Standing at 11 Feet: World's Largest Known Bear Unearthed

The largest land predator of its time, the South American giant short-faced bear (Arctotherium angustidens), in comparison to a person. (Image credit: Soibelzon, Schubert, Journal of Paleontology.)

The fossils of the largest known bear to have ever lived have been found, a giant that was the most powerful land carnivore of its time, scientists said.

The remains were unearthed during the construction of a hospital in La Plata City, Argentina. It was a South American giant short-faced bear (Arctotherium angustidens), the earliest and largest member of its genus (its group of species of bears). This titan lived between 2 million to 500,000 years ago, with its closest living relative being the spectacled bear (Tremarctos ornatus) of South America.

Based on measurements of the fossil's leg bones and equations used to estimate body mass, the researchers say the bear would have stood at least 11 feet tall (3.3 meters) on its hind legs and would have weighed between 3,500 and 3,855 pounds (1,588 and 1,749 kilograms). In comparison, "the largest record for a living bear is a male polar bear that obtained the weight of about 2,200 pounds (1,000 kg)," said researcher Leopoldo Soibelzon, a paleontologist at the La Plata Museum.

"During its time, this bear was the largest and most powerful land predator in the world," researcher Blaine Schubert, a paleontologist at East Tennessee State University in Johnson City, told LiveScience. "It's always extremely exciting to find something that's the largest of its class — and not just a little bit larger, but quite a bit larger."

Although this bear probably had an omnivorous diet, flesh likely dominated. Megafauna or large creatures likely played an important role in what it ate, and potentially included giant ground sloths, now-extinct relatives of elephants, camels, tapirs, and armadillo-like creatures known as glyptodonts.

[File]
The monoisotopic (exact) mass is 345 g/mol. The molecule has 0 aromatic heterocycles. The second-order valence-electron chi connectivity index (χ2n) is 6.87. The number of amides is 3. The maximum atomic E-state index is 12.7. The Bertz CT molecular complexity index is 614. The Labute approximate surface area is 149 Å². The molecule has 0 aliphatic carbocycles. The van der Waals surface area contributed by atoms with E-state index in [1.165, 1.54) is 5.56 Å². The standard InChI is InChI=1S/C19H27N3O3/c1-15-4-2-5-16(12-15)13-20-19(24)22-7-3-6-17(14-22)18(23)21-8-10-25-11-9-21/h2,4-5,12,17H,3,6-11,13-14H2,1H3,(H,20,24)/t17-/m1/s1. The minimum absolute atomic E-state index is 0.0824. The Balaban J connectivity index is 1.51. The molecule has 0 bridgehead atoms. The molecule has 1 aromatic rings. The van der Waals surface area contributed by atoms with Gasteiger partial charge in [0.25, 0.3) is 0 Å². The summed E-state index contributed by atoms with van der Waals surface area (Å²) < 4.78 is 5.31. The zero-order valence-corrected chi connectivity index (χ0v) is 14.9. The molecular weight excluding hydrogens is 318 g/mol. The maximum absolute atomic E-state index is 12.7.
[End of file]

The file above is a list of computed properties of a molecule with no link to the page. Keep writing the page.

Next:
"This does not imply that active hunting was its primary strategy for feeding, since its large size and great power may have permitted the bear to fight for prey hunted by other Pleistocene carnivores such as the saber-toothed cat," Schubert said. "Scavenging megaherbivore carcasses was probably another frequent way of feeding."

The research team's analysis of the bear's bones suggests it was an old male that survived a number of serious injuries during life. These might have come from battles with other males, while hunting megafauna, or during fights with other carnivores over a carcass.

The scientists also suggested the reason why this species might have grown so huge. When bears arrived in South America after the land bridge between the Americas appeared about 2.6 million years ago, there were relatively few other large predators there at the time, with the exception of the saber-toothed cat. The bears then grew, taking advantage of the large amount of prey, researchers suggested. The species eventually became extinct after more carnivores evolved in South America.

Soibelzon and Schubert detailed their findings in the January issue of the Journal of Paleontology.

Charles Q. Choi
Live Science Contributor
Charles Q. Choi is a contributing writer for Live Science and He covers all things human origins and astronomy as well as physics, animals and general science topics. Charles has a Master of Arts degree from the University of Missouri-Columbia, School of Journalism and a Bachelor of Arts degree from the University of South Florida. Charles has visited every continent on Earth, drinking rancid yak butter tea in Lhasa, snorkeling with sea lions in the Galapagos and even climbing an iceberg in Antarctica.